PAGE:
S: At times, the reader feels frustration with the female narrator – she’s locked into a relationship that she’s powerless to resist, even though intellectually she knows it’s damaging to both her and the emotional ‘roots’ of her children. Yet at the same time the reader is always on her side. How do you feel about this?
D: I hope the reader is always on her side, but I suspect some readers will hate her for being so weak willed. I’d love it if some readers were on his side, but I guess that’s asking too much!
S: He is a man who has been brought up by ‘women who hate men’. This goes someway to explain his behaviour, yet he seems to be unable to get past this, and it’s almost as if he is punishing her for loving him. Is this accurate?
D: He’s not punishing her, he’s punishing women. She happens to be the one in the firing line. A lot of men have anger against women because of their own ambivalent connection to their mothers.
S: The sexual scenes between the two protagonists are extremely candid and honest – they are vital for an understanding of the narrator’s enduring addiction to her lover – yet they do not stray into the overtly erotic, which is a very difficult balance to pull off. Was this your intention? Your views on sexuality in fiction, in art?
D: If by overtly erotic you mean deliberately arousing sexual desire in the reader, then I agree, this was never my intention. The candid sex scenes always serve the story, which is quite different from mainstream erotic fiction, which tends to be collection of sex scenes with a story tacked on top. What I find really gratifying is that the best reviewers, those that totally get the book, hardly mention the sex. They also don’t use the word ‘abuse’ when referring to the relationship between the lovers, which pleases me, because the relationship is much more complex, these are two wounded souls trying to heal themselves and each other.
S: Memoir versus fiction. The novel has the feel of an intensely personal, intimate and wholly believable account of a relationship, yet this is fiction not memoir. How close is the line between the two in your opinion?
D: Most first novels tend to be grounded in the author’s life, An Intimate War is no different. But as a novelist you get to play with your material and transform it. I enjoyed this process immensely. I didn’t want to write memoir. As an artist that would have been too restricting – I wanted to create something new.
S: How long did it take you to write?
D: I started writing it about 13 years ago, but worked on it intermittently inbetween other writing projects.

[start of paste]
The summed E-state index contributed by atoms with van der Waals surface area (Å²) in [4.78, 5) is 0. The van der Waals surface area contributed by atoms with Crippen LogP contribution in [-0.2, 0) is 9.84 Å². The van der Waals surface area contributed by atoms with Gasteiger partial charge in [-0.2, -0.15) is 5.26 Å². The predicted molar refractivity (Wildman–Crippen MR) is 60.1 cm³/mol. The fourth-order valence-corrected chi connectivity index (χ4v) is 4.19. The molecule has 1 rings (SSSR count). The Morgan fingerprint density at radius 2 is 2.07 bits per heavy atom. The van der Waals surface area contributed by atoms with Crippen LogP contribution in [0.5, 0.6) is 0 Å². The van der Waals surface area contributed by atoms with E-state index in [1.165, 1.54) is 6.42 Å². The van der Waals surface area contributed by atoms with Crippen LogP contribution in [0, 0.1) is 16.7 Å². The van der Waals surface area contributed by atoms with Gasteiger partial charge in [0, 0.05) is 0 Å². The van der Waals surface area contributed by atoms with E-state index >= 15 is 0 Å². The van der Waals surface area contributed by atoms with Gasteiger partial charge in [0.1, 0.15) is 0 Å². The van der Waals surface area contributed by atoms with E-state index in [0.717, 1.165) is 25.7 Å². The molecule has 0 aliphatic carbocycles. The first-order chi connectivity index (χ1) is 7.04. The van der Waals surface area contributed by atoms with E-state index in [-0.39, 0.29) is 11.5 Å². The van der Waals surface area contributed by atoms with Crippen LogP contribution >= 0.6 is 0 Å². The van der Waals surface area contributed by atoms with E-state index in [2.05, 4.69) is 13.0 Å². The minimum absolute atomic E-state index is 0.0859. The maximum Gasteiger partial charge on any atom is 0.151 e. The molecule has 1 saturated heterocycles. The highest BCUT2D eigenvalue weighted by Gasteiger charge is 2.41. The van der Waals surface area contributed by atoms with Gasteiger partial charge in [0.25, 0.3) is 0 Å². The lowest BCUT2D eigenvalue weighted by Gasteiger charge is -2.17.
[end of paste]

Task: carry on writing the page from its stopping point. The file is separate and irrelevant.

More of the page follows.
S: How many drafts did it go through?
D: I don’t really know, the way I work is quite organic. I didn’t finish one draft and then start another, I was always fine tuning pieces. A first novel is like a training ground. Nobody can teach you to write a novel, you learn by trial and error. A good analogy is carving a sclpture – you start with this amorphous mass of material, you slowly whittle it away until you reveal the essential form beneath.
S: How did you find the editing process?
D: Relatively painless. I had done so much selfediting that by the time the manuscript reached Helen my editor, it needed what she called ‘a light edit’. I think the author/editor relationship can be a precarious one, but I really valued Helen’s insightful editing. She helped make it into a better book.
S: And from a purely stylistic view-point, the punctuation is spare and there are no speech marks. Why did you make these choices?
D: All my decisions as a writer were based on the one question – How can I increase the sense of intimacy and claustrophobia? I left out commas to add a feeling of breathless intensity. Leaving out speech marks seemed the right thing to do, I think this had the effect of blurring the inner and outer dialogue, her thoughts and her actual speech.
S: What feeling do you want the reader to take away with her after she puts the book down?
D: I want the reader to feel less alone, which is I think the purpose of great books. A quotation I love, from Robert Atkinson – ‘A good story allows us to wrestle our demons, dance with our angels, make plans with our inner guides, and ultimately connect with our soul.’
S: It was a testing journey getting published. Why was it important to you to see it in print?
D: Artists are driven by a compulsion to tell their stories. I had this big story and I had to tell it, and the telling only makes sense if I’m talking to an audience. So to get people to read my story it needed to be in print. I also hoped that through my honesty, I could help other struggling couples deal with their intimate wars.
S: What are you working on now?
D: Arts and culture textbooks for schools, and another novel which focuses on women and the beauty trap.